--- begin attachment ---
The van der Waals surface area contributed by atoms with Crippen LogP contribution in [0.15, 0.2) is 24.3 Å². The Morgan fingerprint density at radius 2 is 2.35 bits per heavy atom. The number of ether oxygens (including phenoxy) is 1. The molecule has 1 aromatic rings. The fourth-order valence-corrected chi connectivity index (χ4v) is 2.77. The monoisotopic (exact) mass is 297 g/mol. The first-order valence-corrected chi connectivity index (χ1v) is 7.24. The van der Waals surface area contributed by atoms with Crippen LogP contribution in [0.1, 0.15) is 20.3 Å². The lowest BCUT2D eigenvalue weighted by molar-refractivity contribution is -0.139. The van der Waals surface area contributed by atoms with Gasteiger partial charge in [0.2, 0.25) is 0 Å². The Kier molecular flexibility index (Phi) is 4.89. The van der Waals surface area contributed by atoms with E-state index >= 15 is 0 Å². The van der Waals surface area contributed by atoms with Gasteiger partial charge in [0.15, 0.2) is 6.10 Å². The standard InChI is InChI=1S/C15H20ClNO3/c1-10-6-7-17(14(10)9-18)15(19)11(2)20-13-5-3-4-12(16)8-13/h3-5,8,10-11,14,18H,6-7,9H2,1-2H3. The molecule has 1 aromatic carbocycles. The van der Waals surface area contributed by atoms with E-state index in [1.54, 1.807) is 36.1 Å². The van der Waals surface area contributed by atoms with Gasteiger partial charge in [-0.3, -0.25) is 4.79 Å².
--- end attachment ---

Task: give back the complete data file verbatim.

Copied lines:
The van der Waals surface area contributed by atoms with Crippen LogP contribution in [0.15, 0.2) is 24.3 Å². The Morgan fingerprint density at radius 2 is 2.35 bits per heavy atom. The number of ether oxygens (including phenoxy) is 1. The molecule has 1 aromatic rings. The fourth-order valence-corrected chi connectivity index (χ4v) is 2.77. The monoisotopic (exact) mass is 297 g/mol. The first-order valence-corrected chi connectivity index (χ1v) is 7.24. The van der Waals surface area contributed by atoms with Crippen LogP contribution in [0.1, 0.15) is 20.3 Å². The lowest BCUT2D eigenvalue weighted by molar-refractivity contribution is -0.139. The van der Waals surface area contributed by atoms with Gasteiger partial charge in [0.2, 0.25) is 0 Å². The Kier molecular flexibility index (Phi) is 4.89. The van der Waals surface area contributed by atoms with E-state index >= 15 is 0 Å². The van der Waals surface area contributed by atoms with Gasteiger partial charge in [0.15, 0.2) is 6.10 Å². The standard InChI is InChI=1S/C15H20ClNO3/c1-10-6-7-17(14(10)9-18)15(19)11(2)20-13-5-3-4-12(16)8-13/h3-5,8,10-11,14,18H,6-7,9H2,1-2H3. The molecule has 1 aromatic carbocycles. The van der Waals surface area contributed by atoms with E-state index in [1.54, 1.807) is 36.1 Å². The van der Waals surface area contributed by atoms with Gasteiger partial charge in [-0.3, -0.25) is 4.79 Å².